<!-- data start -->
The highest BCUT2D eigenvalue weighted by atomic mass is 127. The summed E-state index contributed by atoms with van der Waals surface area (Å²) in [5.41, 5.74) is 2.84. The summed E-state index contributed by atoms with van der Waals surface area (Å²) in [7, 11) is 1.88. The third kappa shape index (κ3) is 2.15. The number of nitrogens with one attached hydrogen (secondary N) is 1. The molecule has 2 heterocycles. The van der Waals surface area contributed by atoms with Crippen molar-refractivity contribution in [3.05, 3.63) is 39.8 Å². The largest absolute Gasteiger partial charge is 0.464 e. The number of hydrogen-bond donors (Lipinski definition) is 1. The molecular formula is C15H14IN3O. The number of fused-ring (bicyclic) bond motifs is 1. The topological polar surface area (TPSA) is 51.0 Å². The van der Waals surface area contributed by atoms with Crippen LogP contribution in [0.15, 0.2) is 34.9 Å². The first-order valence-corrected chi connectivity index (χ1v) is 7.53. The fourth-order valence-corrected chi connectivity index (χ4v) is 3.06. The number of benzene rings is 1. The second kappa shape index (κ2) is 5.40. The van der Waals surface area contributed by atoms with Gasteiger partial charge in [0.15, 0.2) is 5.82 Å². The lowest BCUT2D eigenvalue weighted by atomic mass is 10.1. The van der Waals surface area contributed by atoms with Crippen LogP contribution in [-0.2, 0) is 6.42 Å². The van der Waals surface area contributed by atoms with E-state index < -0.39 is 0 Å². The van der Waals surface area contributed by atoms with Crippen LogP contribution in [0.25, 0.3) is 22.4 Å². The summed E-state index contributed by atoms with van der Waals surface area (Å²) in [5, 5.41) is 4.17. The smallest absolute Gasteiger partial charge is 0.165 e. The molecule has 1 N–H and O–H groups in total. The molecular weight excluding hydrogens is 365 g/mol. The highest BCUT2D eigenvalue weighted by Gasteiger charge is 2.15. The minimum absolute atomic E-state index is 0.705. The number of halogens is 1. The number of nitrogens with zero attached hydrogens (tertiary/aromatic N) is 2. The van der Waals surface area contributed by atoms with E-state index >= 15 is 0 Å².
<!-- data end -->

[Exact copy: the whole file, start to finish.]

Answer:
The highest BCUT2D eigenvalue weighted by atomic mass is 127. The summed E-state index contributed by atoms with van der Waals surface area (Å²) in [5.41, 5.74) is 2.84. The summed E-state index contributed by atoms with van der Waals surface area (Å²) in [7, 11) is 1.88. The third kappa shape index (κ3) is 2.15. The number of nitrogens with one attached hydrogen (secondary N) is 1. The molecule has 2 heterocycles. The van der Waals surface area contributed by atoms with Crippen molar-refractivity contribution in [3.05, 3.63) is 39.8 Å². The largest absolute Gasteiger partial charge is 0.464 e. The number of hydrogen-bond donors (Lipinski definition) is 1. The molecular formula is C15H14IN3O. The number of fused-ring (bicyclic) bond motifs is 1. The topological polar surface area (TPSA) is 51.0 Å². The van der Waals surface area contributed by atoms with Crippen LogP contribution in [0.15, 0.2) is 34.9 Å². The first-order valence-corrected chi connectivity index (χ1v) is 7.53. The fourth-order valence-corrected chi connectivity index (χ4v) is 3.06. The number of benzene rings is 1. The second kappa shape index (κ2) is 5.40. The van der Waals surface area contributed by atoms with Gasteiger partial charge in [0.15, 0.2) is 5.82 Å². The lowest BCUT2D eigenvalue weighted by atomic mass is 10.1. The van der Waals surface area contributed by atoms with Crippen LogP contribution in [-0.2, 0) is 6.42 Å². The van der Waals surface area contributed by atoms with E-state index < -0.39 is 0 Å². The van der Waals surface area contributed by atoms with Crippen LogP contribution in [0.25, 0.3) is 22.4 Å². The summed E-state index contributed by atoms with van der Waals surface area (Å²) in [5, 5.41) is 4.17. The smallest absolute Gasteiger partial charge is 0.165 e. The molecule has 1 N–H and O–H groups in total. The molecular weight excluding hydrogens is 365 g/mol. The highest BCUT2D eigenvalue weighted by Gasteiger charge is 2.15. The minimum absolute atomic E-state index is 0.705. The number of halogens is 1. The number of nitrogens with zero attached hydrogens (tertiary/aromatic N) is 2. The van der Waals surface area contributed by atoms with E-state index >= 15 is 0 Å².